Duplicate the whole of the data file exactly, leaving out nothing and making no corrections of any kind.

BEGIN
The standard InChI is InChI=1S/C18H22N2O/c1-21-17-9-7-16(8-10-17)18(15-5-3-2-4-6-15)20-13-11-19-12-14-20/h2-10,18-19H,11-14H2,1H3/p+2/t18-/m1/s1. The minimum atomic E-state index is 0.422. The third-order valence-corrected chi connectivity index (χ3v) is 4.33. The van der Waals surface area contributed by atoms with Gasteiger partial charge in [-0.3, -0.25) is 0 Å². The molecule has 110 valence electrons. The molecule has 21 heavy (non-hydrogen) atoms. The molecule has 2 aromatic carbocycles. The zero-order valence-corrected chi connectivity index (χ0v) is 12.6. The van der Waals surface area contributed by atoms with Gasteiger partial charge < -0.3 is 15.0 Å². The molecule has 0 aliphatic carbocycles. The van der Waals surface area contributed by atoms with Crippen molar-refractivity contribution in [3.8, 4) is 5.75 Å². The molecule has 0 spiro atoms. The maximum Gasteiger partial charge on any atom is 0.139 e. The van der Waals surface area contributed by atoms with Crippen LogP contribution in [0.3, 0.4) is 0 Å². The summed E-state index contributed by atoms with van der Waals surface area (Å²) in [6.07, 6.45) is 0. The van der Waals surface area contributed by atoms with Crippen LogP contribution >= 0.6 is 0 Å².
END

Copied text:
The standard InChI is InChI=1S/C18H22N2O/c1-21-17-9-7-16(8-10-17)18(15-5-3-2-4-6-15)20-13-11-19-12-14-20/h2-10,18-19H,11-14H2,1H3/p+2/t18-/m1/s1. The minimum atomic E-state index is 0.422. The third-order valence-corrected chi connectivity index (χ3v) is 4.33. The van der Waals surface area contributed by atoms with Gasteiger partial charge in [-0.3, -0.25) is 0 Å². The molecule has 110 valence electrons. The molecule has 21 heavy (non-hydrogen) atoms. The molecule has 2 aromatic carbocycles. The zero-order valence-corrected chi connectivity index (χ0v) is 12.6. The van der Waals surface area contributed by atoms with Gasteiger partial charge < -0.3 is 15.0 Å². The molecule has 0 aliphatic carbocycles. The van der Waals surface area contributed by atoms with Crippen molar-refractivity contribution in [3.8, 4) is 5.75 Å². The molecule has 0 spiro atoms. The maximum Gasteiger partial charge on any atom is 0.139 e. The van der Waals surface area contributed by atoms with Crippen LogP contribution in [0.3, 0.4) is 0 Å². The summed E-state index contributed by atoms with van der Waals surface area (Å²) in [6.07, 6.45) is 0. The van der Waals surface area contributed by atoms with Crippen LogP contribution >= 0.6 is 0 Å².